Journalist Paolo Rumiz, awarded the ‘Sezione cultura dell’informazione’ prize, extended the cohesive nature of narrative beyond fiction, as he commented on his varied reporting work. He described experiencing the basic human instinct of life while covering the Bosnian conflict, fascinated that “people were able to go on with normal life, despite the war,” implying a certain common humanity that we should all appreciate. In his view, Italy have erred from this, and “should be seeking unity”, though rhetoric is currently going in the wrong direction. A veiled political comment that was surpassed by academic Sergio Luzzatto, who criticised the Italian government for their anti-immigration rhetoric, instead advocating that collaboration and progress come from mixing cultures. In his eyes, the Mediterranean is an extremely “powerful” tool in working towards this goal.

 Politically charged or not, the contributions from each of the prize winners made it very clear that sharing culture was hugely important, not just for the Mediterranean, but for the wider landscape. Galiano based the premise of his novel ‘Eppure cadiamo felici’, awarded the ‘Sezione narrative giovane’ prize, on this notion. His female protagonist has a love of language but is teased for always wanting to learn untranslatable words and phrases from different languages across the world. The happiness she feels, though, having found someone who understands her world is indescribable. The novel celebrates learning and understanding different cultures, portraying language as a fundamental means of doing this.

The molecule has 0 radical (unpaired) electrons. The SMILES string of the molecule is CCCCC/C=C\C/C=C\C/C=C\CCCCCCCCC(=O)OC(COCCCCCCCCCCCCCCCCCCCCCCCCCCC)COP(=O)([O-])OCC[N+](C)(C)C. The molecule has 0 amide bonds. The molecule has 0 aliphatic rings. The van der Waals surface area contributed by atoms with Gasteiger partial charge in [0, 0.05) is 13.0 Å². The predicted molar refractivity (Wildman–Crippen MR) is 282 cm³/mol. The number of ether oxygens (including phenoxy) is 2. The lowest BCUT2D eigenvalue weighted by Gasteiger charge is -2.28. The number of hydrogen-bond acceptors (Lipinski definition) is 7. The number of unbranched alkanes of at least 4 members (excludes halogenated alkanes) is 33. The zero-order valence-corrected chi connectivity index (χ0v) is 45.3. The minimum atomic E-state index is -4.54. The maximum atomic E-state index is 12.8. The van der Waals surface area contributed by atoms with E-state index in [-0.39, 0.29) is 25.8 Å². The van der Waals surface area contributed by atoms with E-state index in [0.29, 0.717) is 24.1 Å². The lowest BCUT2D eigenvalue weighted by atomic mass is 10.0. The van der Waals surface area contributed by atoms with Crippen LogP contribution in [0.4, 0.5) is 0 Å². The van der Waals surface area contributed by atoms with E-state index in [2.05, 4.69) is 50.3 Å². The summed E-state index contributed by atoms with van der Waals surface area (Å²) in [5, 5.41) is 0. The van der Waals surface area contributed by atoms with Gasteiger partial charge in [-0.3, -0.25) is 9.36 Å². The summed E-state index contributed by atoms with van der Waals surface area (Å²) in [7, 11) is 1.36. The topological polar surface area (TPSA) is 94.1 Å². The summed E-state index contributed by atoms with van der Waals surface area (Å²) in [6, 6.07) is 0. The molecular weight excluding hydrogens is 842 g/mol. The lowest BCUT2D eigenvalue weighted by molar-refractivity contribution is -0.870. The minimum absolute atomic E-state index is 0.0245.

Galiano is also passionate about the younger generation, hoping to inspire them to pursue this open-minded approach to culture. On stage, he mentioned that he maintains complete honesty with his students, and in an interview after the show I asked him why he does this. “Students can tell within 10 seconds that you’ve put up a barrier,” he said. “It then creates an unhelpful hierarchy between students and teachers, where the teacher’s role is cemented.” The implication is that teachers are also able to learn from students, and the aforementioned premise of his novel speaks to this idea. He described the language learning of the protagonist as “a metaphor for adolescence. It is intrinsic to each young person, and needs to be learned, just like a language does.” So just as students need to learn from their teachers, so can teachers take steps to understand the mindset of their students. This open dialogue between teacher and student is beneficial on a larger scale, Galiano maintained, stating that the cross-cultural abilities of language are significant: “they open up new avenues of understanding in the mind.”

 The Premio did an excellent job of promoting the variety found within Mediterranean culture, as was its aim, but also provided a forum for its prize winners to promote important ideas of unity, cohesion and cross-cultural dialogue, that stretch far beyond just one section of the world.